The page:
Thus, if the Statue of Liberty stands no longer as a beacon of freedom, the Capital dome lies in ruins, the monuments to presidents of the past begin to crumble and fall, and our bold and brilliant flag of red, white and blue fades to gray, and liberty’s song falters off-key, I want you to know that freedom has not died as long as Christ still resides in the hearts of Christians. The verse that embodies this truth is found in John 8:36, “Therefore, if the Son makes you free, you will be free indeed.” And 2 Corinthians 3:17, “And now the Lord is the Spirit; and where the Spirit of the Lord is, there is liberty.”
Back in Peter Marshall’s day, 63% of the American people were “without even a nominal connection with any church.” Today according to Barna Research though a majority of Americas claim to be Christian (as if it is equivalent with being American), only 35% claim to be “born again,” a mere 23% are “Bible-minded”, and only 7% are “Evangelical”. Evangelical, according to Barna did not mean they said they were Evangelical, but it did mean that they met seven criteria including faith is vitally important, salvation is by grace alone, a responsibility to share their faith, belief that Satan exists, Jesus was sinless while here on earth, the Bible is the inerrant, inspired Word of God, and God is sovereign over all. Only 7% believed this in 2016.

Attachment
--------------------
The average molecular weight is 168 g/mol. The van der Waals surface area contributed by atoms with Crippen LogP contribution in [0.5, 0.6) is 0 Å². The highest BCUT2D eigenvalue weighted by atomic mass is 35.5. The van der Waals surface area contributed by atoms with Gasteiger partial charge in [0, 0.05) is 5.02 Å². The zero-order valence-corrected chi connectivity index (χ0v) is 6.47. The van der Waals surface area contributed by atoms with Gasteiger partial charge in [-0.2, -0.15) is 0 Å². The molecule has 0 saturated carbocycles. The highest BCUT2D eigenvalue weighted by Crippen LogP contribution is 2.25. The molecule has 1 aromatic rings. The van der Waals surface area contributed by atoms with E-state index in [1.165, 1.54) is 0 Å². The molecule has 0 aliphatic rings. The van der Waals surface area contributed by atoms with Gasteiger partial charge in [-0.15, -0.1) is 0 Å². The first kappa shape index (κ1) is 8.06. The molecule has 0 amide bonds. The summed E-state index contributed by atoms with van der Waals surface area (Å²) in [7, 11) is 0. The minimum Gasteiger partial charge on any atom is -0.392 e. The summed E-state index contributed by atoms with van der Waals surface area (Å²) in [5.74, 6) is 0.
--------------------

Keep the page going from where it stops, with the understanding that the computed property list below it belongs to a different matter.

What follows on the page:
In all of our tangible freedom, Americans have forgotten God, and it is God who made America and gave it liberty both physically and in heart. Though the American Dream, to which Peter Marshall referred, has all but completely faded, within its fading light, the light of freedom remains undimmed. Though America has been representative of both tangible and intangible freedom, true freedom is not bound up in a flag or monuments or capitals or presidents or high sounding speeches or the colors of red, white and blue, but is found in Christ and in Him alone. And I emphasize again John 8:36, it is he whom the Son has set free that is free indeed, and 2 Corinthians 3:17, “where the Spirit of the Lord is there is liberty.”
Now, we here are a part of that minority of “born again” believers, and as born again believers we must continue to pray for this nation, and choose this day whom we will serve. As for me, and my house, that’s “this” house, we will serve the Lord! And in so doing, freedom will never die.
American Government and Economics, quote of Peter Marshall on pg 112-113.
“The State of the Church 2016,” by Barna Research, https://www.barna.com/research/state-church-2016/
“William Penn: English Quaker Leader and Colonist,” https://www.britannica.com/biography/William-Penn-English-Quaker-leader-and-colonist
“Quakers in America: from Persecution through Toleration to Domination,” by Ryan C. MacPherson, Ph.D., fhttps://www.ryancmacpherson.com/publications/26-research-papers/74-quakers-in-america-from-persecution-through-toleration-to-domination.html
“The Waldenses Religious Movement,” https://www.britannica.com/topic/Waldenses